The foundation of a relational culture is individual behavior, which is always under the control of individuals and cannot be dictated or prescribed. So what processes can an organization use to enhance the relational quality of its workplace? What behavioral expectations are appropriate? How does an organization support its people in meeting them? What happens when expectations are not met – what’s a relational approach to dealing with “bad” behavior?
This year’s guest presenter, Dr. Jo Shapiro, has some unique insights and experience with these questions. She’s the Founding Director of the widely acclaimed Center for Professionalism and Peer Support at the Brigham and Women’s Hospital in Boston. She and her team created set of programs that integrate reflection, values clarification, education, support and, when necessary, remediation; all done in a way that reinforces a culture of respect, teamwork and trust.
We invite you to come hear about Jo’s ideas and share your own in a highly interactive session (maximum 20 participants) moderated by Finger Lakes Dialog host Tony Suchman. Our wide ranging conversation will likely touch on such things as program design, facilitation skills, organizational leadership, favorite theories and who knows what else.
This workshop will also give you an opportunity to experience the beautiful views, forest trails and vineyards of New York’s Finger Lakes region. It will be held at an artist’s private hillside home and studio in Montour Falls, NY and includes dinner amidst the vineyards of Seneca Lake.
Jo Shapiro is the chief of the Division of Otolaryngology in the Department of Surgery at Brigham Women’s Hospital (BWH), the founding director of the BWH Center for Professionalism and Peer Support and an Associate Professor of Otolaryngology at Harvard Medical School. She also maintains an active surgical practice, specializing in the treatment of swallowing disorders. Jo lectures and conducts training sessions, nationally and internationally, in the areas of peer support, professionalism, team training, and disclosure and apology training. She also serves on the Ethics and Professionalism Committee of the American Board of Medical Specialties. She is also involved in global health medical education and training. Jo received her BA from Cornell University and her MD from George Washington University. Her surgical training was at University of California - San Diego, UCLA and Harvard, with a fellowship at the National Institutes of Health.
Tony Suchman is a practicing physician, Clinical Professor of Medicine at the University of Rochester, and Founder and Senior Consultant at Relationship Centered Health Care. Drawing upon diverse interests and experiences, his work focuses on improving human interaction and collaborative decision-making across all levels of healthcare – from the front lines of patient care to the executive suite and board room. His most recent book, Leading Change in Healthcare: transforming organizations using complexity, positive psychology and Relationship-centered Care, has recently been published by Radcliffe Publishing. Tony is a board member of the Relational Coordination Research Collaborative and has been certified by the RCRC on Interventional Uses of the Relational Coordination Survey. He co-leads a national program on leading change in healthcare called Leading Organizations to Health. Tony lives in Rochester with his wife, artist Lynne Feldman.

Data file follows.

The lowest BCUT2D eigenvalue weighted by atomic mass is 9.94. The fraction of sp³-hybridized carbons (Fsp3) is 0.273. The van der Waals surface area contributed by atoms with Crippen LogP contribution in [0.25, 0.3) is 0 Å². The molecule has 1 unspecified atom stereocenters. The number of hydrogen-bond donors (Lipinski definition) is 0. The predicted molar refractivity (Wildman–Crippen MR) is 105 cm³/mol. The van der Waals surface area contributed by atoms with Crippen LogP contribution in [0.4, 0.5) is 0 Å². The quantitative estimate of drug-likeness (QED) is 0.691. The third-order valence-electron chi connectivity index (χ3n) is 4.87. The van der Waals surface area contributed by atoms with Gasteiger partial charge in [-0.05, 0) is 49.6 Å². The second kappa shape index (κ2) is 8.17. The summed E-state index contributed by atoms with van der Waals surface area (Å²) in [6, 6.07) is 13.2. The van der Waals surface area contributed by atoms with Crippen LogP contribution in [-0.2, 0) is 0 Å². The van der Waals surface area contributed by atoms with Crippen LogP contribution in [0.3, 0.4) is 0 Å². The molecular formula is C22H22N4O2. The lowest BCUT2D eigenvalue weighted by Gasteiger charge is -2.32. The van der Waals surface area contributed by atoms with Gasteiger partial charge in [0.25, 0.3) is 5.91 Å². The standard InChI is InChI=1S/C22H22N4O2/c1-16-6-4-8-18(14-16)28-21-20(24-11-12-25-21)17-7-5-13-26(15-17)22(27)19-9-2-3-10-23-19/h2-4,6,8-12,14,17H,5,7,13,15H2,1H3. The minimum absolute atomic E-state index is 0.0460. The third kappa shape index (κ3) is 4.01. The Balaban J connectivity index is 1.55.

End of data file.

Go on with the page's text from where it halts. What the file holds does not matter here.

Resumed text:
Contact Peg Mercier at email@example.com
Thursday, October 1, 2015
Healthcare Performance Matters - Speaker Series Event in TorontoRCRC Founding Partner Salus Global Inc. will host an invitation only Healthcare Performance Matters Speaker Series Event on October 1 in Toronto. This speaker presentation and cocktail party feature educator, author and innovator, Jody Hoffer Gittell, B.A., M.A., Ph.D.. Dr. Gittell is the author of Transforming Relationships for High Performance; High Performance Healthcare: Using the Power of Relationships to Achieve Quality; Efficiency and Resilience and The Southwest Airlines Way: Using the Power of Relationships to Achieve High Performance to name a few.
A professor at Brandeis University in Cambridge, Massachusetts, Dr. Gittell is also Executive Director of the Relational Coordination Research Collaborative. Relational coordination and the relational coordination survey form part of the backbone of both Salus Global’s flagship MOREOB program and newer PEP program designed to help healthcare teams achieve better clinical, economic and operational outcomes.
Members of the RCRC community may use the contact information below to request an invitation to participate.
Contact Heidi Ludwick at firstname.lastname@example.org
Friday, September 18, 2015
10:30 am - 12:00 pm